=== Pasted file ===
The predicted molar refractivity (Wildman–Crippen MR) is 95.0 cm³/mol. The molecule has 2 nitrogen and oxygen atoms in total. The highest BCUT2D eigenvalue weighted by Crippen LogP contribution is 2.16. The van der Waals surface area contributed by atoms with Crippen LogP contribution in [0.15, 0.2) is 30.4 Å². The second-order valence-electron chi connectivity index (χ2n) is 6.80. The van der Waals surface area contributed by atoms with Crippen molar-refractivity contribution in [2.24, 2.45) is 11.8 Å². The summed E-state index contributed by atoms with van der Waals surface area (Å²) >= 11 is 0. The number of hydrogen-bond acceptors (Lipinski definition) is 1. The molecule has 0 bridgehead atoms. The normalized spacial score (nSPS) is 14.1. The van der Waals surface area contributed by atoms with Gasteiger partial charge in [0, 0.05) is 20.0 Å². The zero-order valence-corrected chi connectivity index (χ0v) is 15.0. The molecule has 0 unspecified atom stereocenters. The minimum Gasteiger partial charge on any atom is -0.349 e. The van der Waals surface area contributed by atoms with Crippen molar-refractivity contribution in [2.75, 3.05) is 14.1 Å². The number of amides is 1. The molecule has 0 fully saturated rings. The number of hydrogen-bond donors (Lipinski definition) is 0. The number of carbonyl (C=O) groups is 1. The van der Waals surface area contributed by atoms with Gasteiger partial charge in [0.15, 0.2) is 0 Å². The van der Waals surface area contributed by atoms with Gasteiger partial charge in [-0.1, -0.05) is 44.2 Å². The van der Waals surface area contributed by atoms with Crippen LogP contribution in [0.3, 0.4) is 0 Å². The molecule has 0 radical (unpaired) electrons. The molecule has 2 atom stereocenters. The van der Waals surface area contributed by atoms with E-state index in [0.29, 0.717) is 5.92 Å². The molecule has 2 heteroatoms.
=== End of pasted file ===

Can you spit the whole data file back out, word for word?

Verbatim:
The predicted molar refractivity (Wildman–Crippen MR) is 95.0 cm³/mol. The molecule has 2 nitrogen and oxygen atoms in total. The highest BCUT2D eigenvalue weighted by Crippen LogP contribution is 2.16. The van der Waals surface area contributed by atoms with Crippen LogP contribution in [0.15, 0.2) is 30.4 Å². The second-order valence-electron chi connectivity index (χ2n) is 6.80. The van der Waals surface area contributed by atoms with Crippen molar-refractivity contribution in [2.24, 2.45) is 11.8 Å². The summed E-state index contributed by atoms with van der Waals surface area (Å²) >= 11 is 0. The number of hydrogen-bond acceptors (Lipinski definition) is 1. The molecule has 0 bridgehead atoms. The normalized spacial score (nSPS) is 14.1. The van der Waals surface area contributed by atoms with Gasteiger partial charge in [0, 0.05) is 20.0 Å². The zero-order valence-corrected chi connectivity index (χ0v) is 15.0. The molecule has 0 unspecified atom stereocenters. The minimum Gasteiger partial charge on any atom is -0.349 e. The van der Waals surface area contributed by atoms with Crippen molar-refractivity contribution in [2.75, 3.05) is 14.1 Å². The number of amides is 1. The molecule has 0 fully saturated rings. The number of hydrogen-bond donors (Lipinski definition) is 0. The number of carbonyl (C=O) groups is 1. The van der Waals surface area contributed by atoms with Gasteiger partial charge in [0.15, 0.2) is 0 Å². The van der Waals surface area contributed by atoms with Gasteiger partial charge in [-0.1, -0.05) is 44.2 Å². The van der Waals surface area contributed by atoms with Crippen LogP contribution in [0.3, 0.4) is 0 Å². The molecule has 0 radical (unpaired) electrons. The molecule has 2 atom stereocenters. The van der Waals surface area contributed by atoms with E-state index in [0.29, 0.717) is 5.92 Å². The molecule has 2 heteroatoms.